New Study Shows Government Accommodates Rich and Poor Alike

October 2, 2008

(PhysOrg.com) -- The election year is in full swing, complete with allegations of class warfare and claims about which candidates cater to the rich and which candidates will best serve the interests of the poor and the middle class. But a new study, co-authored by North Carolina State University researcher Dr. Chris Ellis, explores the idea that Congress and the White House act on behalf of the wealthy – and shows that it would be impossible to cater solely to any socioeconomic group, because people's preferences tend to be overwhelmingly similar when it comes to how the federal government should spend its money.

The study shows that "Even if government wanted to respond only to the interests of the rich, it couldn't," Ellis says, "because the rich and the poor tend to share similar political viewpoints – at least on economic issues."

In the study, researchers used data from the long-running General Social Survey to measure public opinion on government spending from 1973 to 2006 – and found that political sentiment was very similar between the various socioeconomic groups. Basically, trends among rich, poor and middle-class voters toward becoming more liberal or more conservative tended to take place at the same time. Ellis explains that the trends happened at the same time because both rich and poor responded to changes in the nation's economic health, or the actions of the federal government, in broadly similar ways. Ellis, an assistant professor of political science at NC State, co-authored the study with Dr. Joseph Ura, an assistant professor of political science at Texas A&M University.

The study concludes that the federal government acts on the preferences of all income groups either because it can't tell the difference between the preferences of the rich versus the poor, or because officeholders wish to represent the desires of the public as a whole. The study, "Income, Preferences, and the Dynamics of Policy Responsiveness," was published in the Oct. 3 issue of the journal Political Science and Politics.

"This does not mean that the government is actually acting in the best interests of the poor," Ellis says, "only that what the poor want is similar to what the rich want in terms of how the government appropriates its funds." For example, the public's views of what the federal government should do with respect to education, health care and the environment are similar regardless of socioeconomic level. Ellis notes, however, that social issues – such as abortion – were not considered in the study.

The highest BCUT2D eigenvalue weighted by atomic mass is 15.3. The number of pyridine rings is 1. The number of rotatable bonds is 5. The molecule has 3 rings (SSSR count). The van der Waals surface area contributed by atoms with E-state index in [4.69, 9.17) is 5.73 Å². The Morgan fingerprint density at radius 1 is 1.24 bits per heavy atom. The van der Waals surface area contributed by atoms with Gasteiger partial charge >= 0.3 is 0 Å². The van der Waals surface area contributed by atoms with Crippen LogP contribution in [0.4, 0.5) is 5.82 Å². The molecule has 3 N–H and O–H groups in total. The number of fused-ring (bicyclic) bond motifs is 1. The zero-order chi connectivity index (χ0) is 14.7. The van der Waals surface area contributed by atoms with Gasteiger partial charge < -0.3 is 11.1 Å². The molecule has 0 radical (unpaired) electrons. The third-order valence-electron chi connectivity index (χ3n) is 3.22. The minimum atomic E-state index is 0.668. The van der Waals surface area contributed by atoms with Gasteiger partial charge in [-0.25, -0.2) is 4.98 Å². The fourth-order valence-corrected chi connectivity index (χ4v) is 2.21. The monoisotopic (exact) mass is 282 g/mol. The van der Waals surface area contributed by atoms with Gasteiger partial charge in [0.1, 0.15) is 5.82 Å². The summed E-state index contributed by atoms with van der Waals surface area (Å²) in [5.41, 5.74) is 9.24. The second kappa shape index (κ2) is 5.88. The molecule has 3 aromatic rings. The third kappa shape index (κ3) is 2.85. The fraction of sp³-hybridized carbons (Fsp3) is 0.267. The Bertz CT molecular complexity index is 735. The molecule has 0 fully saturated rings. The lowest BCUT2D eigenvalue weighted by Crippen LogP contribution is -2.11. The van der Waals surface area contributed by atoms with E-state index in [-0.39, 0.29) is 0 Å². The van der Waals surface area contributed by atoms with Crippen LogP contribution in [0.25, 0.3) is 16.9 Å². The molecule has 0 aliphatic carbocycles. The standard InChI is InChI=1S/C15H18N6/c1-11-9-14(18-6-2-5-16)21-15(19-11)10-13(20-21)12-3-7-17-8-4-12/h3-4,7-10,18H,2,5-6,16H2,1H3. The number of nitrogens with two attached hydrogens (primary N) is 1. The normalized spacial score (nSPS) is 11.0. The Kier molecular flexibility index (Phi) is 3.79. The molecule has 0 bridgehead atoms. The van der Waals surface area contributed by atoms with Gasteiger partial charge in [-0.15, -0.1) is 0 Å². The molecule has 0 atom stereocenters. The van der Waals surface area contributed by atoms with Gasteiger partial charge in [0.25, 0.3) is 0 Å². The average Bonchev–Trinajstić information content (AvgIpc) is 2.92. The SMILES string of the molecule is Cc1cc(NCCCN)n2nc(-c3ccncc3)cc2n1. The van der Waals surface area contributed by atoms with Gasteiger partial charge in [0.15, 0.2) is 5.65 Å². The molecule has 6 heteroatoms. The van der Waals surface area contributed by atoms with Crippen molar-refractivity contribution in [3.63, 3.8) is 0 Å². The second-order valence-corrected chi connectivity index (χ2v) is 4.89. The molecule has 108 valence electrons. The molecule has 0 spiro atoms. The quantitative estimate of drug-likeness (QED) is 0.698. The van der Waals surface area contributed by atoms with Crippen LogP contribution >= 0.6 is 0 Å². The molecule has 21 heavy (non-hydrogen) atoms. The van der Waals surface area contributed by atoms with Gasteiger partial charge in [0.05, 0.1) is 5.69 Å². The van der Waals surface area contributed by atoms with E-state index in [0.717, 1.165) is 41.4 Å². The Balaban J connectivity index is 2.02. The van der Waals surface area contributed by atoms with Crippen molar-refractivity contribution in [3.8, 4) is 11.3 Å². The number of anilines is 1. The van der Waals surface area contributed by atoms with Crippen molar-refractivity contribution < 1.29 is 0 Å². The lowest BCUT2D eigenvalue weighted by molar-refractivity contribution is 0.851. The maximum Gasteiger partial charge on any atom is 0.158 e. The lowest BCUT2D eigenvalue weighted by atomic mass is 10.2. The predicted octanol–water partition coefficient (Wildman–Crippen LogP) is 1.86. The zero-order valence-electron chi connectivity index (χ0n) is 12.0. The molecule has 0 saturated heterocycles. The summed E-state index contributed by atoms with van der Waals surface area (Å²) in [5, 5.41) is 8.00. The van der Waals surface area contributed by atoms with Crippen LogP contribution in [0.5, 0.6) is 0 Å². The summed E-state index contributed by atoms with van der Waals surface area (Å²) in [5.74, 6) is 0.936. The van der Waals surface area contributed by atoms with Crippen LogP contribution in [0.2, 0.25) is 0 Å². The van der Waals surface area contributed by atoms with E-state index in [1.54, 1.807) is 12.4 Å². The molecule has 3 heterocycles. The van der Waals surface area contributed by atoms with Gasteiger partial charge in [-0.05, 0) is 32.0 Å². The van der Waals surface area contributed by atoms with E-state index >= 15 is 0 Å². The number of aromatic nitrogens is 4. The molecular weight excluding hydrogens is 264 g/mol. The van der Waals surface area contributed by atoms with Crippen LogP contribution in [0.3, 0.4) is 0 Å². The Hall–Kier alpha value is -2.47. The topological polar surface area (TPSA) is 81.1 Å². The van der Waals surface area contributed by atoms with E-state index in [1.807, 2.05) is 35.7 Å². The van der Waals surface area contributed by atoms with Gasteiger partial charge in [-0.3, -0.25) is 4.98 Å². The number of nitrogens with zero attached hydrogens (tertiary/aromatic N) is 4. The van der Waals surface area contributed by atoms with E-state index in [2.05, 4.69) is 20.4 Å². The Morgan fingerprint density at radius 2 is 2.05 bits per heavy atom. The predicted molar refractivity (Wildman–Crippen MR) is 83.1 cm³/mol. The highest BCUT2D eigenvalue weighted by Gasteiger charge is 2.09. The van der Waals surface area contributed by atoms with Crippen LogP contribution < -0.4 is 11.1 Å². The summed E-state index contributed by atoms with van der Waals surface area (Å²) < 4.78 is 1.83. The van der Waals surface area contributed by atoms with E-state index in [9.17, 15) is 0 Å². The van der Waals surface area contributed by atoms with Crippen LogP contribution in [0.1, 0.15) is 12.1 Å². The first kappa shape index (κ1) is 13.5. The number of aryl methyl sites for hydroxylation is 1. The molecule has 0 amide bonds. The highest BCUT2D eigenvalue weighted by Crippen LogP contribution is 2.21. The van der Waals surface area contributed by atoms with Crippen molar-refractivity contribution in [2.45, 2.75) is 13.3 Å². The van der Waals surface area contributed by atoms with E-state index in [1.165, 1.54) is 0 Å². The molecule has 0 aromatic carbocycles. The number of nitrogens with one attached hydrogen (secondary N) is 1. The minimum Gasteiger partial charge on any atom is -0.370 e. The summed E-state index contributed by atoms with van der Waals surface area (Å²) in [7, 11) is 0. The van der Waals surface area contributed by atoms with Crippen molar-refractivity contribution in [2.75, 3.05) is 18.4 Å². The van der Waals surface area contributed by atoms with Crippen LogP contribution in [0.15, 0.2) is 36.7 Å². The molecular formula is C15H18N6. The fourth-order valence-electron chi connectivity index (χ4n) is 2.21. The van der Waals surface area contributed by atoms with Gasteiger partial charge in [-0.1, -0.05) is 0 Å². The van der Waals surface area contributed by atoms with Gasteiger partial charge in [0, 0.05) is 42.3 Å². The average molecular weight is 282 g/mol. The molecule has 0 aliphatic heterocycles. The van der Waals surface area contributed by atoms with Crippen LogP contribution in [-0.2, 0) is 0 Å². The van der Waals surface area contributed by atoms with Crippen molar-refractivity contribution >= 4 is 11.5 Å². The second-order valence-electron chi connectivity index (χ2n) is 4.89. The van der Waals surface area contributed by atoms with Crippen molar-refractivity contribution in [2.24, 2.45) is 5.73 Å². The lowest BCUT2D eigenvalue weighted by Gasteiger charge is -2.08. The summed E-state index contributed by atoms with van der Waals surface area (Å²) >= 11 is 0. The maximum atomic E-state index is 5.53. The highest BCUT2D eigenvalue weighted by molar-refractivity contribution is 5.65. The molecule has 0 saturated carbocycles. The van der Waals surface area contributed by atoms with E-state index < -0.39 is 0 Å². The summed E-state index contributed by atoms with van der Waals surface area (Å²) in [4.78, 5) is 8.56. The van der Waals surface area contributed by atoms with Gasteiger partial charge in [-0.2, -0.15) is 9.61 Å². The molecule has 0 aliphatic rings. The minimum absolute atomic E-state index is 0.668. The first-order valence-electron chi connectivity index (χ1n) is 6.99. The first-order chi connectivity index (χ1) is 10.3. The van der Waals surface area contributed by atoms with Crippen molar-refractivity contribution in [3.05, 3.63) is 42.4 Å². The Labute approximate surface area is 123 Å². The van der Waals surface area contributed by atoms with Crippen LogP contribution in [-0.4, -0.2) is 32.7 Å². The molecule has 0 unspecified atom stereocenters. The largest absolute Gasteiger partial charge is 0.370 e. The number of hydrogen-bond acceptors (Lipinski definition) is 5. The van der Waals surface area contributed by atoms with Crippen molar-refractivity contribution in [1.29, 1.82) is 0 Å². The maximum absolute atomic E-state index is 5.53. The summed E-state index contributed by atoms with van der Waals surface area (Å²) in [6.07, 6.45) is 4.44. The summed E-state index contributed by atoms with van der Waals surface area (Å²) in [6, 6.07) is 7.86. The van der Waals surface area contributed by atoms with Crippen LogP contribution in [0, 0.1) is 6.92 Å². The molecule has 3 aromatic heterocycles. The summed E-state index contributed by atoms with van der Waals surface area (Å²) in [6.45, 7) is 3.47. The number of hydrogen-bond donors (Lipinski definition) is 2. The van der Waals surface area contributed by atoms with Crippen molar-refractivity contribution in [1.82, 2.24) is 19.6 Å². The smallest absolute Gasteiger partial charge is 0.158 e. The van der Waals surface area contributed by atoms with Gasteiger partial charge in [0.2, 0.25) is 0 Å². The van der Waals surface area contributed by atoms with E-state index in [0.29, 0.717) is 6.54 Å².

Citation: "Income, Preferences, and the Dynamics of Policy Responsiveness", Authors: Dr. Christopher R. Ellis, North Carolina State University, and Dr. Joseph Daniel Ura, Texas A&M University, Published: Oct. 2, 2008, in Political Science and Politics

Provided by North Carolina State University

Explore further: Study explains why hemp and marijuana are different

Related Stories

Is your fear of radiation irrational?

July 14, 2015

Bad Gastein in the Austrian Alps. It's 10am on a Wednesday in early March, cold and snowy – but not in the entrance to the main gallery of what was once a gold mine. Togged out in swimming trunks, flip-flops and a bath ...

Recommended for you

French teen finds 560,000 year-old tooth (Update)

July 28, 2015

A 16-year-old French volunteer archaeologist has found an adult tooth dating back around 560,000 years in southwestern France, in what researchers hailed as a "major discovery" Tuesday.

The couple who Facebooks together, stays together

July 27, 2015

Becoming "Facebook official" is a milestone in modern romance, and new research suggests that activities on the popular social networking site are connected to whether those relationships last.

0 comments

Please sign in to add a comment. Registration is free, and takes less than a minute. Read more

Click here to reset your password.
Sign in to get notified via email when new comments are made.